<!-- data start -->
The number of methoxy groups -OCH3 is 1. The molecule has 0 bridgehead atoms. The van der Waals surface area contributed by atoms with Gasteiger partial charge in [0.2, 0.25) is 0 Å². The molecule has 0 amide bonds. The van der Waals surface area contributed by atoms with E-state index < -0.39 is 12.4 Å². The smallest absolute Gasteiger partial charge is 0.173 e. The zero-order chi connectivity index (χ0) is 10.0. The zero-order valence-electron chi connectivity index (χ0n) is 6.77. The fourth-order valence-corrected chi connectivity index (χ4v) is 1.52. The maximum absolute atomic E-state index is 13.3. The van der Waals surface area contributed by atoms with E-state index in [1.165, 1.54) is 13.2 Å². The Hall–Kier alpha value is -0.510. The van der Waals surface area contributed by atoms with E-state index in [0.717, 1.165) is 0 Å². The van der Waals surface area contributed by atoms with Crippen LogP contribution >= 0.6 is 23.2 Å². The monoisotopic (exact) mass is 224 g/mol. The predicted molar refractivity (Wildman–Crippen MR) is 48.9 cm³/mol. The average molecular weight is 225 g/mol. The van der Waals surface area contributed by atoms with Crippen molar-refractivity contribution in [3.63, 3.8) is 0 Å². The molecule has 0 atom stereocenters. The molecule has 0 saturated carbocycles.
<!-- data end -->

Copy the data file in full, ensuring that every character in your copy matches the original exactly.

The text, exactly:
The number of methoxy groups -OCH3 is 1. The molecule has 0 bridgehead atoms. The van der Waals surface area contributed by atoms with Gasteiger partial charge in [0.2, 0.25) is 0 Å². The molecule has 0 amide bonds. The van der Waals surface area contributed by atoms with E-state index < -0.39 is 12.4 Å². The smallest absolute Gasteiger partial charge is 0.173 e. The zero-order chi connectivity index (χ0) is 10.0. The zero-order valence-electron chi connectivity index (χ0n) is 6.77. The fourth-order valence-corrected chi connectivity index (χ4v) is 1.52. The maximum absolute atomic E-state index is 13.3. The van der Waals surface area contributed by atoms with E-state index in [1.165, 1.54) is 13.2 Å². The Hall–Kier alpha value is -0.510. The van der Waals surface area contributed by atoms with E-state index in [0.717, 1.165) is 0 Å². The van der Waals surface area contributed by atoms with Crippen LogP contribution >= 0.6 is 23.2 Å². The monoisotopic (exact) mass is 224 g/mol. The predicted molar refractivity (Wildman–Crippen MR) is 48.9 cm³/mol. The average molecular weight is 225 g/mol. The van der Waals surface area contributed by atoms with Crippen molar-refractivity contribution in [3.63, 3.8) is 0 Å². The molecule has 0 atom stereocenters. The molecule has 0 saturated carbocycles.